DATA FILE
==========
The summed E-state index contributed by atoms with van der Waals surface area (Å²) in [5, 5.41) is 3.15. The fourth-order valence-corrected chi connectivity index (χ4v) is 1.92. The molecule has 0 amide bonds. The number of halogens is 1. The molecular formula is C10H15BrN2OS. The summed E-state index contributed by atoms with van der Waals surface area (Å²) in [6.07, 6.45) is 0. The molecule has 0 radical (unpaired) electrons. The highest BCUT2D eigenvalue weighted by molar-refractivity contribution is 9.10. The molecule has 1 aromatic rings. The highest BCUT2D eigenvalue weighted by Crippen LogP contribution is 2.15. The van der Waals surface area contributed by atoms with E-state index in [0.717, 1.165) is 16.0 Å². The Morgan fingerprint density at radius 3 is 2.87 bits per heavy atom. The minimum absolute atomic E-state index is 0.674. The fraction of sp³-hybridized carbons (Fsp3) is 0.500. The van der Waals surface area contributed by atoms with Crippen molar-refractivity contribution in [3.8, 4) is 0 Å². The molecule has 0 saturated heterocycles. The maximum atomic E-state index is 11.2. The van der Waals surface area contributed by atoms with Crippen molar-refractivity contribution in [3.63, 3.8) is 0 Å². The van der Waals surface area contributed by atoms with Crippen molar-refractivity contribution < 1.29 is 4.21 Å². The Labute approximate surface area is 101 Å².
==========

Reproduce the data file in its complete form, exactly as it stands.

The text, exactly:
The summed E-state index contributed by atoms with van der Waals surface area (Å²) in [5, 5.41) is 3.15. The fourth-order valence-corrected chi connectivity index (χ4v) is 1.92. The molecule has 0 amide bonds. The number of halogens is 1. The molecular formula is C10H15BrN2OS. The summed E-state index contributed by atoms with van der Waals surface area (Å²) in [6.07, 6.45) is 0. The molecule has 0 radical (unpaired) electrons. The highest BCUT2D eigenvalue weighted by molar-refractivity contribution is 9.10. The molecule has 1 aromatic rings. The highest BCUT2D eigenvalue weighted by Crippen LogP contribution is 2.15. The van der Waals surface area contributed by atoms with E-state index in [0.717, 1.165) is 16.0 Å². The Morgan fingerprint density at radius 3 is 2.87 bits per heavy atom. The minimum absolute atomic E-state index is 0.674. The fraction of sp³-hybridized carbons (Fsp3) is 0.500. The van der Waals surface area contributed by atoms with Crippen molar-refractivity contribution in [3.8, 4) is 0 Å². The molecule has 0 saturated heterocycles. The maximum atomic E-state index is 11.2. The van der Waals surface area contributed by atoms with Crippen molar-refractivity contribution in [3.63, 3.8) is 0 Å². The van der Waals surface area contributed by atoms with Crippen molar-refractivity contribution < 1.29 is 4.21 Å². The Labute approximate surface area is 101 Å².